Opioid Usage in Massachusetts: A Painful and Tragic Trend

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In March, Governor Baker signed An Act Relative to substance use, treatment, education, and prevention into law. Its ultimate goal is ending the opioid epidemic that currently plagues Massachusetts. The bill unanimously passed both chambers of the legislature.

It is clear that both the Governor and the legislature see the imperative to act immediately on this issue. Just three years ago, there were fewer than 700 opioid-related deaths. According to the Department of Public Health, there were 1,526 opioid-related deaths in Massachusetts. Current estimates lead legislators to believe that there were nearly 12,000 incidents that emergency responders responded to regarding opioid use , with as many as 12,982 units of naloxone (Narcan) being used to treat those cases. Currently, Massachusetts has an average of 4 opioid-related deaths every day. This is a serious problem in Massachusetts that must be addressed before more preventable deaths occur.

The legislation passed in March takes important steps. First and foremost, the law now limits the number of opiate pills a first-time adult patient or child can receive—up to a week’s supply. The bill also allows patients to voluntarily reduce the amount of opiate medication prescribed to them. Additionally, the law creates a statewide prescription monitoring program designed to track the amount of opiate medication people are prescribed and to prevent addicts from seeking different doctors to obtain multiple prescriptions. It aims to increase awareness about opiate abuse in schools and other public institutions by mandating that all schools verbally screen students who may be at risk of substance abuse, and by adding more educational awareness programs. Before being released, all people hospitalized for opiate abuse must now: (1) receive any and all information related to FDA-approved recovery efforts, and (2) for those checked into a hospital for 24 or more hours, they must now be given a substance abuse evaluation before being released. The bill also sets new training requirements for physicians to be able to prescribe opiates to patients given that historically patients have been overprescribed opiate medication.

While the legislation makes extraordinary leaps and bounds towards curbing opiate abuse in Massachusetts, there are still areas beyond the legislation that need to be addressed. For one, nothing is mentioned about future efforts to reduce the stigma surrounding opiate abuse. Many people believe that it is easy to identify people who suffer from drug addiction, but as the opioid crisis has demonstrated, that is not always the case. People from all economic and social classes have succumbed to opiate overdoses. However, many people still have the idea that all addicts are “junkies”, and that all victims have made themselves into addicts. Last year, Governor Baker, using an $850 thousand federal grant, launched the “State Without StigMA” campaign. While the campaign seeks to address the gross mischaracterization of small stereotypical subsect of people being the only ones affected by opioids, it appears the message has become lost in the mass media market that exists today. The extreme dearth of op-eds and other forms of media attention focused on this element of the opiate issue reflect this problem. As a result, the state should look further into increasing the attention this campaign receives, as well as assessing how it can be made more effective before making necessary changes.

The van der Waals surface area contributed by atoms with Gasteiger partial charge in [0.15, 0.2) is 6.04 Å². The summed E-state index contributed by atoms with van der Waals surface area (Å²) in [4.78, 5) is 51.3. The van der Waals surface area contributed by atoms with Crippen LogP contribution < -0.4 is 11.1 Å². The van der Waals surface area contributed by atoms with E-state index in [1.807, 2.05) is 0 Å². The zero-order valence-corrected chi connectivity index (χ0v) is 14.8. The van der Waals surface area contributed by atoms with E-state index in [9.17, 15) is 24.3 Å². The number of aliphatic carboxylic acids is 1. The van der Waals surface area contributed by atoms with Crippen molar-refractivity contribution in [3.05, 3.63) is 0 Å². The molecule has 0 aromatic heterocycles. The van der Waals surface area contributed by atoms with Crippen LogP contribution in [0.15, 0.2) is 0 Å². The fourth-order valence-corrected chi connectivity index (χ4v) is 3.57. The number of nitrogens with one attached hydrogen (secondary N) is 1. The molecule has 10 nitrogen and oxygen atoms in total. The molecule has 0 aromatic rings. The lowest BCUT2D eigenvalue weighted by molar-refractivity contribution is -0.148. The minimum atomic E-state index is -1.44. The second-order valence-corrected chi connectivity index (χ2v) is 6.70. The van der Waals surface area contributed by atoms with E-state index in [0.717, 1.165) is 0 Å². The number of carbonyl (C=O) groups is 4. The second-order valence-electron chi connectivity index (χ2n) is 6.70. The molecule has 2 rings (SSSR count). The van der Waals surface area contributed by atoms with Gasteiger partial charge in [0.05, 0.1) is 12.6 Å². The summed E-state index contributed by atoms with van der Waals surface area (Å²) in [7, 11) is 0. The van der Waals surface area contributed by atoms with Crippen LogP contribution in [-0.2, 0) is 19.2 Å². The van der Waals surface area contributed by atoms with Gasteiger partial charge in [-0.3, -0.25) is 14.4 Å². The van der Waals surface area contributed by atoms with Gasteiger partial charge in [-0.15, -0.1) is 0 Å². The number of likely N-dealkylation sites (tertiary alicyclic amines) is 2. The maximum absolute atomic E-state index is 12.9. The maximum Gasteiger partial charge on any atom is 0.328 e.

Similarly, while the law allows municipalities to take action on a local level, municipalities must also be willing to take action. While units of Naloxone – the only drug that reverses the effects of an opiate-induced overdose – are continuously used, and are readily available to cities and towns, presently only 111 municipalities of the roughly 350 are actively using Naloxone. While some may say that the administration of Naloxone is outside the purview of local government, the pervasiveness of the opiate crisis requires that towns act with more intense engagement with their residents. At the local level, residents and town administrators can best examine and highlight just how it is that opioids are affecting their communities, and then take the necessary measures to provide opiate addicts and their families with outlets they feel they can go to in order to receive help. This relates to the administration of Naloxone in that since many cities and towns pay for their own fire and police departments—why would municipal civil servants not want to carry Naloxone given that they will be first responders at the scene of the next overdose? In a medical situation, any additional time that someone has to wait to receive a drug that will reverse their overdose means that they are that much closer to death, and becoming another grim statistic. By further involving cities and towns in addressing this state-wide epidemic, the state government can also reduce the burden put upon it to resolve the problems given its sheer size and lack of ability to handle every single drug overdose, which could in all likelihood be better handled at the local level.